18 Asian Carp Outcompeting native fish for food Potential Impact on Recreation/Fishing IndustryOutcompeting native fish for foodConcern for native filter feeding fish like Paddlefish, Bigmouth Buffalo, and Gizzard Shad, as well as many other fish with overlapping food requirements.Fishermen overwhelmed with amount of carp, cannot catch anything else.Carp jumping, hitting fishermen, boaters, tubers, etc. DANGEROUS!The Great Lakes contribute $7 billion to the economy through commercial and sport • fishing, and an additional $8 to $10 billion through recreational boating (FWS 2009).Jumping Carp
19 Physical Characteristics of each Lake of Concern Lake CharacteristicsLake ChamplainLake MichiganLake ErieLength120 miles307 miles241 milesWidth12 miles118 miles57 milesAverage Depth64 feet279 feet62 feetDrainage Area8,234 square miles45,000 square miles30,140 square milesSurface Area435 square miles22,300 square miles9,910 square milesWe focused on these lakes because they seem to be the most likely for invasion
20 Ecological Status of the Great Lakes Region The Great Lakes ecosystem is the largest freshwater ecosystem in the world.The Great Lakes ecosystem is an extensive watershed (288,000 square miles) with 5,000 tributaries and 9,000 miles of shoreline.Important sport fish in the ecosystem include: Lake trout, Brook trout, Lake sturgeon, Yellow perch, Lake whitefish, Muskellunge, Walleye , Chinook salmon, and Coho salmonUS FWS Midwest Region Hot topic: Asian Carp
21 Ecological Status of the Great Lakes Region Significantly degraded over the past few decades due to human use and influx of invasive speciesInvasive plants, fish, invertebrates, and macrophytes have devastated native population180+ Invasive species currently inhabiting the Lakes (Modley, 2010)Asian Carp- another potential stressor to the aquatic ecosystemIn the Mississippi River System they outcompete the native fish such as bigmouth buffalo, gizzard shad, and paddlefish for the phytoplankton and zooplankton biomass
22 General aquatic food web may be used to predict the potential impacts of the Asian carp on the ecological system of the lakes.
23 Eutrophic Conditions of Lake Michigan and Lake Erie Values ranging from indicate oligotrophic conditions; values from indicate mesotrophic conditions (shaded area); values above 1.0 indicate eutrophic conditions. Data points represent average of triplicate samples taken at each sampling site. (U.S. Environmental Protection Agency, 2006)
24 Zooplankton Densities in Lake Champlain Missisquoi BaySt. Albans BayCumberland BayThe net zooplankton density of the thousands of organisms per square meter in Lake Champlain sampled throughout the 15 stations.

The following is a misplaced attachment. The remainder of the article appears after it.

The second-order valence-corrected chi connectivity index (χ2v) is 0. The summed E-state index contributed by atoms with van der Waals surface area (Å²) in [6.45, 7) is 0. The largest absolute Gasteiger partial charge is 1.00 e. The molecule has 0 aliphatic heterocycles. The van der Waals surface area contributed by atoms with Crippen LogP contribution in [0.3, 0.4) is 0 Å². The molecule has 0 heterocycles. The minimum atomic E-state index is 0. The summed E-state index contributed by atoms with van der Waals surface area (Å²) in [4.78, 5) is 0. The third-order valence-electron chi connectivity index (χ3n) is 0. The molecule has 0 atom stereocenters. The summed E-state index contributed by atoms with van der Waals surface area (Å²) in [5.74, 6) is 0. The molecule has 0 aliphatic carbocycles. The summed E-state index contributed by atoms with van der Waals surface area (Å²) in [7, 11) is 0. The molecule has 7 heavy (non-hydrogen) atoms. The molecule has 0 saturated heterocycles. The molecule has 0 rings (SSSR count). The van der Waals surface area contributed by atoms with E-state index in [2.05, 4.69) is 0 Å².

25 Potential Pathways Chicago Shipping and Sanitary Canal Des Plaines RiverOverland floodingOther canalsHuman facilitated introduction(Modley, Personal communication 2010; Daniels, R 2000; Hill, W 2008; FWS 2010; Cooke et al. 2009)
26 Chicago Shipping and Sanitary Canal A stretch of man made canal
27 CSSCA man-made canal, constructed in the early 1900s as a sewage drainIt is the only shipping link between Lake Michigan and the Mississippi River SystemCurrently it is 28 miles long 202 ft wide and 22 ft deep.28 miles long 202 ft wide, 22 ft deep.
28 Des Plaines RiverFlooding greatly increases this fish’s mobility and may pose as a serious complication to any prevention measureModley 2010, FWS 2010Flooding could carry carp over land past the electronic barrier and render the installment useless
29 OOPS! Accidental Introduction The Great Lakes have around 184 known invasive species and quite a few have been traced back to the ballast waters of cargo ships.Rainbow Smelt, Fishhook water Flea, Fourspine SticklebackGrass carp still shipped around the country for plankton control in aquaculture pondsFor all your carp stocking needs!Looking at the literature, it seems the poly-carp stocking practice has declined significantly since the early 2000’s50,000 invasives in the USA 65% of invasives in the laurentian lakes introduced via ballast waters.Ricciardi, 2006; u/~agexten/aquaculture/Pondweed.pdf
30 Human Facilitated Introduction Bait FishAwaiting response from local baitfish shopsAlewife believed to have been introduced as a bait fish on accidentCulinary marketThey are a staple food in their native range and are slowly gaining popularity hereBigheaded carp is shipped live as a specialty food itemAs small markets develop so does the movement of this carp“We shouldn't be trying to eradicate it; it's too late for that. We should be eating it.” Steve Mcnitt- Schafer Fisheries in Thomson, Ill (Los Angeles Times, Jan )
31 New York State Canal System A valid point to bring up is the separation of the lakes
32 NYSCS524 miles of canals connecting Lake Erie to the finger lakes, Hudson River and Lake Champlain12 ft deep in most placesWarm, nutrient rich waters that support thriving sport fish populationsSmall and Large mouth bass, walleye, panfish northern pike, blueback herring and coho salmon
33 Champlain Canal 60 miles of shallow nutrient rich water As many as 12 invasive species including zebra mussels and white perch thought to have arrived through this canalShipping traffic much lower than in the past, mostly for recreational use nowModley (2010) believes that the carp would be more than capable of migrating up this canal into Lake ChamplainChambly canal connects lake champ with
34 Asian Carp Preventative Measures Overview Current Preventative MeasuresCSSC Underwater Electric BarriereDNA SamplingRapid Response PlanElectrofishing/Netting/Targeted RemovalAlternative Preventative MeasuresPhysical ControlsBiological/Chemical ControlsSocial Controls